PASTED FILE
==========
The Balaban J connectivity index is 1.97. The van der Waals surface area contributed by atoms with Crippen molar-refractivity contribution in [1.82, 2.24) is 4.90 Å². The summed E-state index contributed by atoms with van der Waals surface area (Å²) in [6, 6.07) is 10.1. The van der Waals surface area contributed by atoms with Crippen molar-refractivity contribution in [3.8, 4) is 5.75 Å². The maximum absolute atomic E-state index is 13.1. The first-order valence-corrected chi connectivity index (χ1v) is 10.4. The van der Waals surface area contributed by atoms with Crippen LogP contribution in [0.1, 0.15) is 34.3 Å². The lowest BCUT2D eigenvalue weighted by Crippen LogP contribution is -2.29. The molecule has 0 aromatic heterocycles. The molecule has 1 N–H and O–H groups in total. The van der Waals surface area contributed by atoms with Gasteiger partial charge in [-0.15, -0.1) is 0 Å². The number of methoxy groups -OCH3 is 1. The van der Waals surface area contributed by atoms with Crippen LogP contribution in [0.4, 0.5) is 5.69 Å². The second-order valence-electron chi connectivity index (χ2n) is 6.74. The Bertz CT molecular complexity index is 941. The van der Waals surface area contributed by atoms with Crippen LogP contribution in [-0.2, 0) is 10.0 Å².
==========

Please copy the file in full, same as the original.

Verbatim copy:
The Balaban J connectivity index is 1.97. The van der Waals surface area contributed by atoms with Crippen molar-refractivity contribution in [1.82, 2.24) is 4.90 Å². The summed E-state index contributed by atoms with van der Waals surface area (Å²) in [6, 6.07) is 10.1. The van der Waals surface area contributed by atoms with Crippen molar-refractivity contribution in [3.8, 4) is 5.75 Å². The maximum absolute atomic E-state index is 13.1. The first-order valence-corrected chi connectivity index (χ1v) is 10.4. The van der Waals surface area contributed by atoms with Crippen LogP contribution in [0.1, 0.15) is 34.3 Å². The lowest BCUT2D eigenvalue weighted by Crippen LogP contribution is -2.29. The molecule has 0 aromatic heterocycles. The molecule has 1 N–H and O–H groups in total. The van der Waals surface area contributed by atoms with Gasteiger partial charge in [-0.15, -0.1) is 0 Å². The number of methoxy groups -OCH3 is 1. The van der Waals surface area contributed by atoms with Crippen LogP contribution in [0.4, 0.5) is 5.69 Å². The second-order valence-electron chi connectivity index (χ2n) is 6.74. The Bertz CT molecular complexity index is 941. The van der Waals surface area contributed by atoms with Crippen LogP contribution in [-0.2, 0) is 10.0 Å².